Saskatchewan·Creator Network

La Ronge, Sask. environmental activist hopes new book will get kids thinking about the land

A children's book author and illustrator hopes her new book will inspire people to take action to help protect the environment.

Author and artist Miriam Körner says her grief over local logging prompted her to write

La Ronge author and artist Miriam Körner talks about the inspiration for her new children's book Fox and Bear

2 months ago
Duration 4:55
Video by Brandon White in collaboration with the CBC Creator Network.

This story originally published Dec. 2, 2022.

"It terrifies me. If we don't take care of the forest right now, then what are we going to lose?" Miriam Körner asks.

Körner is passionate about where she lives. She left Germany 21 years ago to travel around the northern hemisphere. When she got to Northern Saskatchewan, she fell in love with dog sledding, met her partner and never looked back.

These days Körner, her husband and their 10 sled dogs live in a cabin the couple built in La Ronge, Sask. She's an author, artist and educator with the Northern Sask. Indigenous Teacher Education Program.

Körner is also the founder of For Peat's Sake, a group dedicated to protecting muskeg and peat moss in her area.

Miriam Körner in her art studio in La Ronge, Sask. (Brandon White)

She describes her latest book, Fox and Bear, as a "modern day fable" that tells the story of an ecosystem under siege.

"When I'm hearing this place is threatened by development, the first thing I think about is the Caribou," Körner said.

The Canadian government classifies Woodland caribou in Saskatchewan's north as "threatened."

Miriam Körner walks through clearcutting in her area of La Ronge, Sask. (Brandon White)

In the book, Fox and Bear live a simple life in the forest, but when Fox decides he needs more convenience, things change. He builds a power generator, machinery and a chain saw to cut trees down. His industrious actions cause a ripple effect that destroys the forest and harms animal habitats.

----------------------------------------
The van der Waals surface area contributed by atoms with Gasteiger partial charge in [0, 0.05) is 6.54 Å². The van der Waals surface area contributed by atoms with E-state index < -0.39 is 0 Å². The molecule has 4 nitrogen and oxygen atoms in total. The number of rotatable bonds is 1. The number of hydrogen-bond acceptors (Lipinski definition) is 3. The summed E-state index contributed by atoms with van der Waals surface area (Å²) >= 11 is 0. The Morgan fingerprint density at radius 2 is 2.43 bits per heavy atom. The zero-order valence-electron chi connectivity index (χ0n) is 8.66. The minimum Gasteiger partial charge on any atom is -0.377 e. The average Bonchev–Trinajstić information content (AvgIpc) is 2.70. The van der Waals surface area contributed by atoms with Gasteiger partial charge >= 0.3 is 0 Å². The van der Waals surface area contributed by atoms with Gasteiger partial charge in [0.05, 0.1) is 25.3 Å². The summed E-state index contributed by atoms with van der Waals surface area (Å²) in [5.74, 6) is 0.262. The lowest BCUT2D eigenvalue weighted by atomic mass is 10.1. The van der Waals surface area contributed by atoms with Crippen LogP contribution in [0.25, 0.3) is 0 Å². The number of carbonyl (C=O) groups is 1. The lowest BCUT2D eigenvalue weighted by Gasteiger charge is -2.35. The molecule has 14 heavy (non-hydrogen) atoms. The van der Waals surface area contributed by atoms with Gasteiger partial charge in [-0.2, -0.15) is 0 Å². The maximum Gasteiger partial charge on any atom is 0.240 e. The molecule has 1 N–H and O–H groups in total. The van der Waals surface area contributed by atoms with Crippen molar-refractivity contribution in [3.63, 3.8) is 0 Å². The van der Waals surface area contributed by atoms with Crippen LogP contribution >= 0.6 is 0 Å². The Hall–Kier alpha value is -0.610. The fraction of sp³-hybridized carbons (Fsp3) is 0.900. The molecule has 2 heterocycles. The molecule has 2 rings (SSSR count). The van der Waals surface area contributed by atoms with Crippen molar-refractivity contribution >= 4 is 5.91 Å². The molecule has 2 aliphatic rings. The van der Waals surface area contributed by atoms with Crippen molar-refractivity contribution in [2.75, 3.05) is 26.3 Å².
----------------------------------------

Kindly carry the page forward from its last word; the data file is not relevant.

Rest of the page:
"Humans are always striving for the one thing that nature isn't willing to give — convenience," Körner said.

A fox made out of cardboard for the book Fox and Bear, by Miriam Körner. (Brandon White)

Körner has written five other books and is currently working on a collaboration with Indigenous elders in her community, as well as her third novel.

She said she was inspired to write Fox and Bear after seeing that the forest was being chopped down all around her. 

"I loved the forest, and I spent a lot of time in the forest with my dogs and in winter time with my canoe in the summer time. I have so much appreciation for what the forest provides for us."

A chainsaw made out of cardboard for Miriam Körner's book, Fox and Bear. (Brandon White)

As an art teacher, Körner has strong connections to the children in La Ronge, which is about 350 kilometres northeast of Saskatoon. She hopes this book will make them think, raise questions, start discussions and brainstorm solutions to the growing climate crisis.

"I think children are such great teachers, [they] have such incredible compassion," said the author, who also created stunning and intricate miniature dioramas out of paper and cardboard to be photographed for her book.

Author and activist Miriam Körner looks out at the clearcutting in a forest near La Ronge, Sask. (Brandon White)

Körner said humans need to take an honest look at themselves and figure out what needs to change to save the land they're living on.

"We created all this. Why can't we create something new that brings us back into a [relationship] with the natural world?"

Fox and Bear was released earlier this month. It can be purchased at local independent book sellers or ordered through the publisher, Red Deer Press.

Miriam Körner sits in her studio in front of the artwork for her book, Fox and Bear. (Brandon White)

CBC's Creator Network is looking for emerging content creators to make short videos (5 minutes and under) for an 18 to 30-year-old audience. Content creators can be writers, filmmakers, vloggers, photographers, journalists, artists, animators, foodies or anyone else with a compelling idea and visual plan for bright and bold content. Learn how to pitch your idea here.

ABOUT THE AUTHOR

Anna-May Zeviar is the Creator Network producer for CBC Saskatchewan. She also produces the CBC Saskatchewan News at Six. Anna-May has worked at CBC since 2000, starting in Vancouver. She's worked in BC, Alberta and Saskatchewan as a reporter, writer, host, and producer. If you have story ideas or a pitch for the Creator Network, email anna-may.zeviar@cbc.ca.

With files from Brandon White

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